These words I speak do not reflect the arrogance of a young, strong-headed woman, but belong to a line of great progressive thought, a history in which the founders of this institution play an important part. I speak today, even through my nervousness, out of a need to honor those voices that came before me, and I hope that we graduates can all strive to do the same. Thank you very much.

Saturday, June 10, 2006

ABQ Art Event -- Today!

Mikaela says:
If you missed the Inspirados show last year at the National Hispanic Cultural Center (NHCC), featuring Santiago Perez, Mary Antonia Wood and Gustavo Victor Goler, you have another chance to redeem yourself and spend some more time focused on just one of these brilliant artists, Santiago Perez.

The Downtown Contemporary Art Center (DCAC) is featuring his work in a show running to June 23. That means you're running out of time, but if you catch this today, you can hear the artist talk about his work from 2-3 pm.

Santiago Perez: Moby Dick vs Quetzalcoatl

105 Fourth Street SW
Albuquerque, NM 87102

Activist Alert -- Santa Fe Event

Mikaela re-posts:
Courtesy one of m-pyre's favorites, Hakim Bellamy, and rockin' poet, Ejypt Clough:

Thursday, June 08, 2006

This is my America

Mikaela writes in:

Yesterday morning's Bioneer radio program featured Raw Goddess, a hip-hop feminist, who talked about "This is my America." That became our first writing prompt of the day, and here was what came out of me:

This is my America –

ashamed of its opinions

wrong even when righting,

writing its way to obsolete,

righteousness overtaking thoughtfulness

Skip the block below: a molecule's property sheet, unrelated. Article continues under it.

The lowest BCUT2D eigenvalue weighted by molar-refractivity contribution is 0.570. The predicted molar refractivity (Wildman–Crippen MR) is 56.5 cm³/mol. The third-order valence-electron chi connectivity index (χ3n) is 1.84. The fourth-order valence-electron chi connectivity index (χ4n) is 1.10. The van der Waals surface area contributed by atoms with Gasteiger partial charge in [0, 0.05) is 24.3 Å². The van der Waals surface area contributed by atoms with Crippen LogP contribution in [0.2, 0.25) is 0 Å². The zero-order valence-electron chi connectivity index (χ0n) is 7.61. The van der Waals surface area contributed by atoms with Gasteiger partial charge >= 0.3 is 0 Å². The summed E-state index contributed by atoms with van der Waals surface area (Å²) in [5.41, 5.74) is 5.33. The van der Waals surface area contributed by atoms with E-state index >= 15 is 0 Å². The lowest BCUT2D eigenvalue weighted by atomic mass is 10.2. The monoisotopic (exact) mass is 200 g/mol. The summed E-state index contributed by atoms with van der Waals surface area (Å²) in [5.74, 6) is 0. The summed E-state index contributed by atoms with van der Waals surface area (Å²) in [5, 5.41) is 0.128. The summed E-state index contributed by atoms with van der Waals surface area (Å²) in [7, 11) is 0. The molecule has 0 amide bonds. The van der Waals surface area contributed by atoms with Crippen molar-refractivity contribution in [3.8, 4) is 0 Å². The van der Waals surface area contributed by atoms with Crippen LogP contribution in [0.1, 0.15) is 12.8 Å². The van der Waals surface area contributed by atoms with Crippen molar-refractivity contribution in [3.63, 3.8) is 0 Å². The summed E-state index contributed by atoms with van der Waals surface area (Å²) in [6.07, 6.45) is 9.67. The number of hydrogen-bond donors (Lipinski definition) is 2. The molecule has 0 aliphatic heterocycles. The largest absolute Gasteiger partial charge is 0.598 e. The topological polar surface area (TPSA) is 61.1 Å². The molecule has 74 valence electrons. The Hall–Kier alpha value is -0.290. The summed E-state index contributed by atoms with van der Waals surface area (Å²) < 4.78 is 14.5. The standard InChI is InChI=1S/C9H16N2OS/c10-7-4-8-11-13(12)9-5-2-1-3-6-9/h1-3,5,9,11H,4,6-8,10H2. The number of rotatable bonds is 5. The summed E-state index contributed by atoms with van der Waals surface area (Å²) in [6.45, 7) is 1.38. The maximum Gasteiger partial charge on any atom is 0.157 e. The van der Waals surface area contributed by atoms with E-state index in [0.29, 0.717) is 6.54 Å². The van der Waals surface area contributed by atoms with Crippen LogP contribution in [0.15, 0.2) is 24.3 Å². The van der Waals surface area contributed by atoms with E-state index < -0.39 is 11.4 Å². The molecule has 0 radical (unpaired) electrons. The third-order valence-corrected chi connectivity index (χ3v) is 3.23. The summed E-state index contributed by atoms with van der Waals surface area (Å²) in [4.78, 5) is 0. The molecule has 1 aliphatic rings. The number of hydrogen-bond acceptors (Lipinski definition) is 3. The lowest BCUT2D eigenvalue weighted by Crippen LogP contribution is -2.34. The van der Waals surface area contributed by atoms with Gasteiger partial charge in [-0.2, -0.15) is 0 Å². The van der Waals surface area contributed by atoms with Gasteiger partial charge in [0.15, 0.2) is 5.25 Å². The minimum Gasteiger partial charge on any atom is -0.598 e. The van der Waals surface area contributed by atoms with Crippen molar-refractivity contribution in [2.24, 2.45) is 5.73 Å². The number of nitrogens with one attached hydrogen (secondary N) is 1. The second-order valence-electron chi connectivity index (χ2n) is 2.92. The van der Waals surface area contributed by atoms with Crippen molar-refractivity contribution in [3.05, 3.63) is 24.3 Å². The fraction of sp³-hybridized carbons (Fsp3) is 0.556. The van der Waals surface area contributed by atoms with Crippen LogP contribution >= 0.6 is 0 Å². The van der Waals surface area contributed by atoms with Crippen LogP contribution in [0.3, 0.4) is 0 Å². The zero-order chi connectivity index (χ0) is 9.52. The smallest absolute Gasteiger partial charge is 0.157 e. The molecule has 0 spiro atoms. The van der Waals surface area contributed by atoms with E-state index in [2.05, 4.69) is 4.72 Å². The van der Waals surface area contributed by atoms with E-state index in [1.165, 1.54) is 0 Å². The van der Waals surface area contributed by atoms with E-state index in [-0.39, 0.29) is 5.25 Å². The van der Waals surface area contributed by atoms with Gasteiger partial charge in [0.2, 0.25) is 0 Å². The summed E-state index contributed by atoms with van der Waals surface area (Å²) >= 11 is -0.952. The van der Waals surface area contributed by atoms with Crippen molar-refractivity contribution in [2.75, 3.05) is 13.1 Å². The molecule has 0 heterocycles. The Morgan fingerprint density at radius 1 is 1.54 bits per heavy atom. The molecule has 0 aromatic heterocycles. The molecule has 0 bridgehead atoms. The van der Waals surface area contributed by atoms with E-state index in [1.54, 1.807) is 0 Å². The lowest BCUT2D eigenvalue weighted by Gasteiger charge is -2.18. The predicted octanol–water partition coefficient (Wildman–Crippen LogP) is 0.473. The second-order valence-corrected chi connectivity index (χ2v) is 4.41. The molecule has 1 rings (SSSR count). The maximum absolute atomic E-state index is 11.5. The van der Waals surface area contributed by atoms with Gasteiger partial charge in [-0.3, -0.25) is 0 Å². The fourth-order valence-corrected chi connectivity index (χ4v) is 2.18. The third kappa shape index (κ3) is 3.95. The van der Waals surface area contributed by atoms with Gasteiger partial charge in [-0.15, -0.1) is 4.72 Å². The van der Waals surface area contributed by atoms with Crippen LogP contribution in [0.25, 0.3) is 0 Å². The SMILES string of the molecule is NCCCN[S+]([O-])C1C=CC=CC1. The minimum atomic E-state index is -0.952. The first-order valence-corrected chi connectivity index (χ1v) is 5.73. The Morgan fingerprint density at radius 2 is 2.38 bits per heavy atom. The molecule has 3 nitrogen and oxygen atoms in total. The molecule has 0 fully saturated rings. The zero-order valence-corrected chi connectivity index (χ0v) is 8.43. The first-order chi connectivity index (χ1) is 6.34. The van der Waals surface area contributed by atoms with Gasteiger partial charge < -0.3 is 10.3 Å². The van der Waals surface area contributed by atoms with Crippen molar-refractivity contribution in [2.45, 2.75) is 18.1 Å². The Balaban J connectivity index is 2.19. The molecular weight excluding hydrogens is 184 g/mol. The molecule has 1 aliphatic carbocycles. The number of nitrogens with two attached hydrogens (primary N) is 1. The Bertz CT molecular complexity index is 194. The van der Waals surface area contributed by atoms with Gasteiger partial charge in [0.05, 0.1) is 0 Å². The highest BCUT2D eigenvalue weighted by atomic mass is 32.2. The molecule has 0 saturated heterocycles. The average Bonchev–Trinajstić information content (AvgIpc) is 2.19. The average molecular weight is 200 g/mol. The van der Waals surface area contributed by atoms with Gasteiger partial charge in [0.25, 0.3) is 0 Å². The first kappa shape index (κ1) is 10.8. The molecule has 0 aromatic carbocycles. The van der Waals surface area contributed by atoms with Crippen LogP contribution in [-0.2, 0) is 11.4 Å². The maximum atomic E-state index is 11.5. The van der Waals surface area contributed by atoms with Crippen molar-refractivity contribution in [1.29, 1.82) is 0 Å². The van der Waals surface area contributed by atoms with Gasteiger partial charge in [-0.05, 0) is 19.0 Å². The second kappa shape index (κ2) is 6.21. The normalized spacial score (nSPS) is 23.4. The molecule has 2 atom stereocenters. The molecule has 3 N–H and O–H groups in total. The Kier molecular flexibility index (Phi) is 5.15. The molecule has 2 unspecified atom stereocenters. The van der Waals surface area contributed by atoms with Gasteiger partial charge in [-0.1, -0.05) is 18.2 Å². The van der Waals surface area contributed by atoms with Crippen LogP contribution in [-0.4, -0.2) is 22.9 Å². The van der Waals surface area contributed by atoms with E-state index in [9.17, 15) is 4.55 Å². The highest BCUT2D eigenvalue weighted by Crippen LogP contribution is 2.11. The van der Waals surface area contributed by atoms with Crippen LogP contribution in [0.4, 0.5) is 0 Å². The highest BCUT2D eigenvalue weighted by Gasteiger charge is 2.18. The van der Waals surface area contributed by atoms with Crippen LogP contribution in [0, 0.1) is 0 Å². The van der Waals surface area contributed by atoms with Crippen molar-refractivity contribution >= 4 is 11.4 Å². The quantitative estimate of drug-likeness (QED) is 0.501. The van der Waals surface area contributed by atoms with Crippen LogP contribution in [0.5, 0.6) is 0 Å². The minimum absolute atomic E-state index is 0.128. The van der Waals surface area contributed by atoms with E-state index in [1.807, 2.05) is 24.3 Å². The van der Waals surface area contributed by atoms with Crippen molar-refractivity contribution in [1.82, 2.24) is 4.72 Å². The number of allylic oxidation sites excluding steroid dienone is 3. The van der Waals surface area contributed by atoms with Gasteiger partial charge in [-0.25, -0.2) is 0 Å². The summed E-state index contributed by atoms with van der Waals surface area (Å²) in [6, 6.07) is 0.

in the fullness of our obese declarations of fights.

This is my America,

adamant waste,

unbashful elbows

wrapping their way across the globe.

Stay out of our way, says America,

even if your way is the right way,

and our way is weighted with the heavy hand

of injustice tipping the scales in our favor,

currency flowing to our modernity

that we declare new in every century.

It's a bloated fight, America,

your pudgy hands gorging

on Africa, spitting out her disease,

cleaning your teeth with Indonesia,

belching Belgium, rubbing your belly

with Rhodesia, tuning in for a little Jamaica

after your feast, our famine buffet.

You've deserted us

to make mints, America,

and we line up now in silence

all over the world.

It can't help to take back

what is already yours,

but we'll treat you in kind, America.

This one's on us.

And when your serving machine stalls,

the oven overheating, the burners

caked with grease from oil corruption,

we'll squeeze you thin, America.

Bold, then.

Bigger than you


in our silence.

Carville quickie

Maggie says:
At the last minute, I found time to catch James Carville yesterday at the SUB. (By the way, read 'Burque Babble's hilarious ode to Carville's "vivacious drawl" here.)

Carville is many things:

  • Possessor of that, okay, vivacious drawl that makes me miss home like a punch in my stomach, even though I know absolutely no one who sounds like him in North Carolina.
  • Miraculous (or horrendous) romantic partner, depending on your view of how the hell he makes his marriage to Mary Matalin work. I, for one, can't even hear her voice without seething; waking up beside her each morning would be absolutely out of the question.
  • Curious authentic-or-commodity persona trapped in that strange space of having become someone larger than yourself.
Anyway, time was short for me and for Carville, and luckily he split before I had to. Listening to him is a bit like tuning into the golden days of "Crossfire." I doubt anything said yesterday was new or fresh or different than what he's said anywhere else, but he has classic one-liners to spare, and the captivated expressions of everyone around me suggested that even if his spiel could've been done anywhere, they loved seeing him do it in person.